In 1958, North Berwick Town Council installed electric street lighting for the first time, under the supervision of burgh surveyor James Dalgleish. This meant the services of Joe Armstrong the 'lamp-lighter' were no longer required, but he continued as 'town-crier' on official occasions. Two of the original decorative lamp standards presented to the town by the gas company in 1905, with the burgh coat of arms engraved on the glass, still exist. One lamp was erected at the foot of the stairs leading to the council chambers and the other until 1975 was outside the provost's residence. This was traditionally moved each time a new provost was elected.
For the new electric lighting system the town council decided to use warm white fluorescent light rather than the more efficient and economical sodium filament. The fluorescent light gave a pleasing warm glow and was so popular with residents and tourists that the street lighting was switched on during the summer evenings. The town was unique in East Lothian in using this system and the town council continued to maintain the street lighting until 1975, when Lothian Region Transportation Department took over operations and standardised the system to sodium lighting. The Ferrygate Gas Works closed in 1972, when the town's gas supply was produced at Granton.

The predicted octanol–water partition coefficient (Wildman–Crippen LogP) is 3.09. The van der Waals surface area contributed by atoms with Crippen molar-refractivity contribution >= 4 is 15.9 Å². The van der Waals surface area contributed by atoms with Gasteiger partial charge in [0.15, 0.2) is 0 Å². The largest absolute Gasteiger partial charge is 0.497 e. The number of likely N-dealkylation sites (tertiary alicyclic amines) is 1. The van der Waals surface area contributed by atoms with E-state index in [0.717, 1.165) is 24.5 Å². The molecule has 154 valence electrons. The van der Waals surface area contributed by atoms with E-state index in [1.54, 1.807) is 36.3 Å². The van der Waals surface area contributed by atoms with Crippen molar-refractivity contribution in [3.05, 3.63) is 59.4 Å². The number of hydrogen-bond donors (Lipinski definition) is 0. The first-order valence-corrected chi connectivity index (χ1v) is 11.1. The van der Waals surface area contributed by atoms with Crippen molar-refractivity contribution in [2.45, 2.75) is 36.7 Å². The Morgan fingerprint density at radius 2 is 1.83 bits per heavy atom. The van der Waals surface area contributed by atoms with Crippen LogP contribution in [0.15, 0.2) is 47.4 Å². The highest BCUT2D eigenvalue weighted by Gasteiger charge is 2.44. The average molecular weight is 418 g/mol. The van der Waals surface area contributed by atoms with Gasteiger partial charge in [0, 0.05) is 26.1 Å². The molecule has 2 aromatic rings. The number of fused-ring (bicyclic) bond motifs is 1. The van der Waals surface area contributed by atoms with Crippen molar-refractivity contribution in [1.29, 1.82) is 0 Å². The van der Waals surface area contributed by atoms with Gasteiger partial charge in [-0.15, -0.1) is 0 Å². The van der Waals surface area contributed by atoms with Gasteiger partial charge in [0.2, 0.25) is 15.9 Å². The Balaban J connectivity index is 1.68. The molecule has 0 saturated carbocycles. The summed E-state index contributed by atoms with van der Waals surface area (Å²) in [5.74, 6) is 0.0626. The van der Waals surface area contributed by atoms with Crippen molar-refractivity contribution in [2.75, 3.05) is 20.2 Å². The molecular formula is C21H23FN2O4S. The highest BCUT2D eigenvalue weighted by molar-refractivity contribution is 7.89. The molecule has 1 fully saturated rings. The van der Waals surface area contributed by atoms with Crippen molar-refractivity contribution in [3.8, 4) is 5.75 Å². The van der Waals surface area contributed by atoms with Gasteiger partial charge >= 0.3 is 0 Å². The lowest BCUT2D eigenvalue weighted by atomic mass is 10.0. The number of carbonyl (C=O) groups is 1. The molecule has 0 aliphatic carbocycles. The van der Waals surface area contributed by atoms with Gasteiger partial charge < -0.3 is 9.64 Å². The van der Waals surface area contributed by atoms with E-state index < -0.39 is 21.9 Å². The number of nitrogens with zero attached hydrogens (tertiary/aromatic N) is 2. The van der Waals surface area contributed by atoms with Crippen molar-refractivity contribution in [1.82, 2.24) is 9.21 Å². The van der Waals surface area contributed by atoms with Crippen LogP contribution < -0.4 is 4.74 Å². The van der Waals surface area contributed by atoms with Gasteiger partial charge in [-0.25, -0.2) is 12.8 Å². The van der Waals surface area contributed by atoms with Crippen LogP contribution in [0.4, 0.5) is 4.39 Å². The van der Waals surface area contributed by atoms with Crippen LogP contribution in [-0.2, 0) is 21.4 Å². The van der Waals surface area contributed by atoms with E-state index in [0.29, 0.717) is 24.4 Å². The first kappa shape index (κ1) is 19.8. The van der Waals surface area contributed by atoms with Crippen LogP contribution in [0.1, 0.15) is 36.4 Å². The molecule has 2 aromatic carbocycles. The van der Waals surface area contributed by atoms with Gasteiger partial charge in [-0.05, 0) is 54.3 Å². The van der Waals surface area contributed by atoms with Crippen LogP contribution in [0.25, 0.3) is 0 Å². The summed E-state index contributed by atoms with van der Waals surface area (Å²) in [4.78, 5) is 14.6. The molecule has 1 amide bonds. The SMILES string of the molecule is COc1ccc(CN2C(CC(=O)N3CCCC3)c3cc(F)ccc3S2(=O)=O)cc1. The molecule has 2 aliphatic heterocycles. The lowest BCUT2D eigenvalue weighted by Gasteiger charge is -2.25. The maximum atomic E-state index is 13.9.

Domestic waste was collected in two separate metal containers, food leftovers and household refuse. The food waste was fed to the pigs at the Rhodes farm, a very profitable venture which reduced the rates. The town council purchased Rhodes farm in the 1940s and used the outbuildings as workshops and stabling for a pair of sturdy Clydesdale horses, which were in regular use until the early 1960s. The agricultural land on the Rhodes farm was rented out, new council houses built forming Lime Grove, and a pig farm established on ground where later the Burgh Caravan Site was laid out, now Rhodes Park. The household refuse was deposited in the former lime quarry at the Rhodes farm.
© 2004 Fourth Statistical Account of East Lothian Society